ORIGINAL RESEARCH 1537 DOWNLOADS

A qualitative study of pediatric residents' developmental oral case presentations

Angela Orsino1, Lesley G. Conn1, Anne Kawamura1 and Lorelei Lingard2

1Child Development Program, Holland Bloorview Kids Rehabilitation Hospital, 150 Kilgour Rd, Canada

2Department of Medicine, Schulich School of Medicine and Dentistry, University of Western Ontario, Canada

Submitted: 07/02/2012; Accepted: 29/09/2012; Published: 07/10/2012

Int J Med Educ. 2012; 3:190-197; doi: 10.5116/ijme.5066.ca63

© 2012 Angela Orsino et al. This is an Open Access article distributed under the terms of the Creative Commons Attribution License which permits unrestricted use of work provided the original work is properly cited. http://creativecommons.org/licenses/by/3.0

Objectives: To explore how pediatric residents apply their knowledge of relevance in their oral case presentations to the unfamiliar context of a chronic care setting, that of developmental pediatrics.

Methods: Pediatric resident oral case presentations were observed and semi-structured interviews were conducted with residents and staff developmental pediatricians. A total of 13 residents and 5 developmental pediatricians were observed and 13/18 participants were interviewed and audiorecorded. Qualitative transcript data were analyzed for emergent themes using an inductive thematic analysis approach.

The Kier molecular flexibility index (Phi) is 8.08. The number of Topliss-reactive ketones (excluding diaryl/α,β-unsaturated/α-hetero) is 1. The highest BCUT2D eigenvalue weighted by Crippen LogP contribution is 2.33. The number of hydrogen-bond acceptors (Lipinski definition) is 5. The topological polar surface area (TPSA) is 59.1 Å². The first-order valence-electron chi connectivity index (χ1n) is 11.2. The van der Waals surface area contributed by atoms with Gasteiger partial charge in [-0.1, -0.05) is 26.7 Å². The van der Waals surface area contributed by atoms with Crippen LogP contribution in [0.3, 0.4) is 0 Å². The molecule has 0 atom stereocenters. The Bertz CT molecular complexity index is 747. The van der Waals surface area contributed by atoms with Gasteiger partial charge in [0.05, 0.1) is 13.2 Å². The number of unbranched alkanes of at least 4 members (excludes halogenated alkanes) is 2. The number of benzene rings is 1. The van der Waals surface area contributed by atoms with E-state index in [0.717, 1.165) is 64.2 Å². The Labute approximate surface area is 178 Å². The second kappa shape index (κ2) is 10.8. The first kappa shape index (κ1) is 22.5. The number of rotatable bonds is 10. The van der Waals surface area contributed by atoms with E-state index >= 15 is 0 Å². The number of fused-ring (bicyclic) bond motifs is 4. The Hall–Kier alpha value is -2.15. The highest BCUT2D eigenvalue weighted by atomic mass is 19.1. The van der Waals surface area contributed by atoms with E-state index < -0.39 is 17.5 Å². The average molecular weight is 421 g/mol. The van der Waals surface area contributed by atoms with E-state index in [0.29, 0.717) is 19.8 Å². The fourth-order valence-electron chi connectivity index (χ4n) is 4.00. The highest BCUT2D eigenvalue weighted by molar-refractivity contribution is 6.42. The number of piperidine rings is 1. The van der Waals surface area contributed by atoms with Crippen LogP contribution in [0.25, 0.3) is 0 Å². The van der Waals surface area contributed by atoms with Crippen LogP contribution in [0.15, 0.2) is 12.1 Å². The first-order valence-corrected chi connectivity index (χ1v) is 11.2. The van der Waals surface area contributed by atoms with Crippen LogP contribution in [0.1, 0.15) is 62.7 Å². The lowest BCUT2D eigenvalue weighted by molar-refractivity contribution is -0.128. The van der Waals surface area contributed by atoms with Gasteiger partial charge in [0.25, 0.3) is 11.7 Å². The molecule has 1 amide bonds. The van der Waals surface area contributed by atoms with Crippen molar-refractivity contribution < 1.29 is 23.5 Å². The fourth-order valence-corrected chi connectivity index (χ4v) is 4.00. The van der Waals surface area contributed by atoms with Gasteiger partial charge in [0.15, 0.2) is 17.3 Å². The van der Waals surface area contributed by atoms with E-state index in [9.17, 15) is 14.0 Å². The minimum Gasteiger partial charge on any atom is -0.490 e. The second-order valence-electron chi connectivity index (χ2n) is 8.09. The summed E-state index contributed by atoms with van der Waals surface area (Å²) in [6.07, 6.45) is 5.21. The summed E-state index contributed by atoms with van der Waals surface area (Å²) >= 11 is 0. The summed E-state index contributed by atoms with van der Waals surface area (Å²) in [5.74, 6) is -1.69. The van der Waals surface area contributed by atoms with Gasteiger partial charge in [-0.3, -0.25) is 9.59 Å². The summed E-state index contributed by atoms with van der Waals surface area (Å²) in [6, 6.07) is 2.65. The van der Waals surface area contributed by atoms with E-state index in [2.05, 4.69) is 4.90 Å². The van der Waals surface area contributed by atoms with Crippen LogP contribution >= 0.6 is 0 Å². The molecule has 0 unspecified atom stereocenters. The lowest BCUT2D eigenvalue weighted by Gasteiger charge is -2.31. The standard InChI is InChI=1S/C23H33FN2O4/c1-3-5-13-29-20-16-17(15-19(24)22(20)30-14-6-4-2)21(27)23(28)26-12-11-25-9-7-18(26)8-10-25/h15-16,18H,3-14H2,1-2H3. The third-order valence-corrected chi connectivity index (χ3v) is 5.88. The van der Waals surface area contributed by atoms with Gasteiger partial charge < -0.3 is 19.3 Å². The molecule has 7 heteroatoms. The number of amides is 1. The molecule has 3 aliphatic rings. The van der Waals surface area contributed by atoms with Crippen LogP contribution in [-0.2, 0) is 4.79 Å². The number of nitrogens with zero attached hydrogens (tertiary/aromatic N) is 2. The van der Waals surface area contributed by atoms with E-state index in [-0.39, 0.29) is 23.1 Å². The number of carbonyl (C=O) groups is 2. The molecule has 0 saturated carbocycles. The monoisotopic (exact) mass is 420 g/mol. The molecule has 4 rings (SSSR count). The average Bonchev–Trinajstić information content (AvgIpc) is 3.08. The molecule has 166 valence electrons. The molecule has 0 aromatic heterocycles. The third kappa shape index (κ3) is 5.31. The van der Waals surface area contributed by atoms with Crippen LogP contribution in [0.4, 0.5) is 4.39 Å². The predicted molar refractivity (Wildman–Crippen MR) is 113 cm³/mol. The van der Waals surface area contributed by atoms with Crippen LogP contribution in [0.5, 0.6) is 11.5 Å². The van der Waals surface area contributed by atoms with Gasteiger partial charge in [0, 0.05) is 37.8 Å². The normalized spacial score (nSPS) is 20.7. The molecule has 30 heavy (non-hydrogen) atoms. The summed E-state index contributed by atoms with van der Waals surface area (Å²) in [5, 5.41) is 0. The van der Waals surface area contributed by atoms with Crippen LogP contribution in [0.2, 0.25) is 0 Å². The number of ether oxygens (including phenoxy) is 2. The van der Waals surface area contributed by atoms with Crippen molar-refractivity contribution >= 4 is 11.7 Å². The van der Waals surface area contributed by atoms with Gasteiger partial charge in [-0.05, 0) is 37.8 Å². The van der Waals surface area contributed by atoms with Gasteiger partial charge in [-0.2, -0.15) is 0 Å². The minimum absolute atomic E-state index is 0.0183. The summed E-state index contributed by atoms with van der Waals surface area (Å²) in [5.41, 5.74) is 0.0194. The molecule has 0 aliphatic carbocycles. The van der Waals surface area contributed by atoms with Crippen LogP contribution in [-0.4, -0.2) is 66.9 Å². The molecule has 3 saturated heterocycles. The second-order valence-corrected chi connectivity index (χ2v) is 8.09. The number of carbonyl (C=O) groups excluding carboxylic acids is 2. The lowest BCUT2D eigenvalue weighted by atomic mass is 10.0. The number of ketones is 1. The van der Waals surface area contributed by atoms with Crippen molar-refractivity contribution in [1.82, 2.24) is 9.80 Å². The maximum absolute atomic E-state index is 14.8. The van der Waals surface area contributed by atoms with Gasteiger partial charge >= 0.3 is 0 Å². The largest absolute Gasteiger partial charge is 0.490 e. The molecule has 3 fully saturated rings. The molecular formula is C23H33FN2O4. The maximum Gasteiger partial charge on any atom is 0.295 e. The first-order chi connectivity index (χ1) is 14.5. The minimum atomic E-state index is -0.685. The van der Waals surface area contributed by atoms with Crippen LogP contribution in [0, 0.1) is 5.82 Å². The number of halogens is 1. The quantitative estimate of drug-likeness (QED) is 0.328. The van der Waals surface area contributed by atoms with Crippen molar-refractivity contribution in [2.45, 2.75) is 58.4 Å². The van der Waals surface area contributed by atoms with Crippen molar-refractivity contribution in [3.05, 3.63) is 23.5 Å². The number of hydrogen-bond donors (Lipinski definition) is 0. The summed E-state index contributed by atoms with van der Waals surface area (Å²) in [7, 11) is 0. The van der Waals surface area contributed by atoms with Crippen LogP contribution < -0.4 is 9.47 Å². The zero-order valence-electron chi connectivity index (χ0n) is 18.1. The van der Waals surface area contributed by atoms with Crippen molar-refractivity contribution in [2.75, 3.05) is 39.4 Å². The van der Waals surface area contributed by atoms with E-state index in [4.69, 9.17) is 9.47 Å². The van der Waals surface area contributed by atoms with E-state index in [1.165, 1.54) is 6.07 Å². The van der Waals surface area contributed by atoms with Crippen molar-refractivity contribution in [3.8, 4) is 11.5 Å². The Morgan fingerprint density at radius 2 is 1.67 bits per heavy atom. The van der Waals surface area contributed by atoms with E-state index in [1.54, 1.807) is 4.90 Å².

Results: Pediatric residents identified challenges with determining relevance in their oral case presentations in this context. They had difficulty generating succinct case presentations and integrating patient information into an overall clinical impression. Residents conflated the strict organization of information with relevance, and demon-strated presentation formats akin to those used by more novice medical trainees. Staff members viewed the oral case presentation as a flexible vehicle to integrate patient information; however, this perspective was not always explicitly shared during teaching exchanges.

Conclusions: Results of this study draw attention to the possible contextual nature of residents' understanding and use of relevance principles in their oral case presentations. Clinicians responsible for teaching in outpatient chronic care settings need to be aware of the possible challenges residents may have with their case presentation, so that teaching strategies can be implemented to ensure residents' acquisition and appropriate adaptation of this essential communication skill.